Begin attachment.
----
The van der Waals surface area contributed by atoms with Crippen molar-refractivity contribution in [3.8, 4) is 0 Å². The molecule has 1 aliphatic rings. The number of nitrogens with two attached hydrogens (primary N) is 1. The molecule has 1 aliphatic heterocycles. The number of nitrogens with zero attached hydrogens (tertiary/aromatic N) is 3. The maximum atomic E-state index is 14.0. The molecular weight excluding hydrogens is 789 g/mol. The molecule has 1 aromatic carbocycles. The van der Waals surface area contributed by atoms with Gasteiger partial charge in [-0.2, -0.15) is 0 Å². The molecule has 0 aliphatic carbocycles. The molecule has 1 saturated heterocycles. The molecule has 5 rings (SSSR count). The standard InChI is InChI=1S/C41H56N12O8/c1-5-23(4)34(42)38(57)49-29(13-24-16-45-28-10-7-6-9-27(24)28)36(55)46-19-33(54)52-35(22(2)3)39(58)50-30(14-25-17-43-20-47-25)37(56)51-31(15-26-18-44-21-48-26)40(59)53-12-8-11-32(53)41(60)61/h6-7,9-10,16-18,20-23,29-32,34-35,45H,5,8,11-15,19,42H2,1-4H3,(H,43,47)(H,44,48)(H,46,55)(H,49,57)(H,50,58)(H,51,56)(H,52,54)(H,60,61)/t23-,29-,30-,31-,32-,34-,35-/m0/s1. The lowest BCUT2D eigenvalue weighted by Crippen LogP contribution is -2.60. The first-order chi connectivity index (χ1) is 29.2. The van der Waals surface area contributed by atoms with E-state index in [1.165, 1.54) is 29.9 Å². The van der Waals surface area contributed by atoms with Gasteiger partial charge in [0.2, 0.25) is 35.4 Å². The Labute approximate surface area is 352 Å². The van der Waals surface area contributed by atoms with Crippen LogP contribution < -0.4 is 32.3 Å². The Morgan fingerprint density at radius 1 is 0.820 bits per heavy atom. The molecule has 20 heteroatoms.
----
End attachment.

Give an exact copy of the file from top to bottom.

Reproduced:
The van der Waals surface area contributed by atoms with Crippen molar-refractivity contribution in [3.8, 4) is 0 Å². The molecule has 1 aliphatic rings. The number of nitrogens with two attached hydrogens (primary N) is 1. The molecule has 1 aliphatic heterocycles. The number of nitrogens with zero attached hydrogens (tertiary/aromatic N) is 3. The maximum atomic E-state index is 14.0. The molecular weight excluding hydrogens is 789 g/mol. The molecule has 1 aromatic carbocycles. The van der Waals surface area contributed by atoms with Gasteiger partial charge in [-0.2, -0.15) is 0 Å². The molecule has 0 aliphatic carbocycles. The molecule has 1 saturated heterocycles. The molecule has 5 rings (SSSR count). The standard InChI is InChI=1S/C41H56N12O8/c1-5-23(4)34(42)38(57)49-29(13-24-16-45-28-10-7-6-9-27(24)28)36(55)46-19-33(54)52-35(22(2)3)39(58)50-30(14-25-17-43-20-47-25)37(56)51-31(15-26-18-44-21-48-26)40(59)53-12-8-11-32(53)41(60)61/h6-7,9-10,16-18,20-23,29-32,34-35,45H,5,8,11-15,19,42H2,1-4H3,(H,43,47)(H,44,48)(H,46,55)(H,49,57)(H,50,58)(H,51,56)(H,52,54)(H,60,61)/t23-,29-,30-,31-,32-,34-,35-/m0/s1. The lowest BCUT2D eigenvalue weighted by Crippen LogP contribution is -2.60. The first-order chi connectivity index (χ1) is 29.2. The van der Waals surface area contributed by atoms with E-state index in [1.165, 1.54) is 29.9 Å². The van der Waals surface area contributed by atoms with Gasteiger partial charge in [0.2, 0.25) is 35.4 Å². The Labute approximate surface area is 352 Å². The van der Waals surface area contributed by atoms with Crippen LogP contribution < -0.4 is 32.3 Å². The Morgan fingerprint density at radius 1 is 0.820 bits per heavy atom. The molecule has 20 heteroatoms.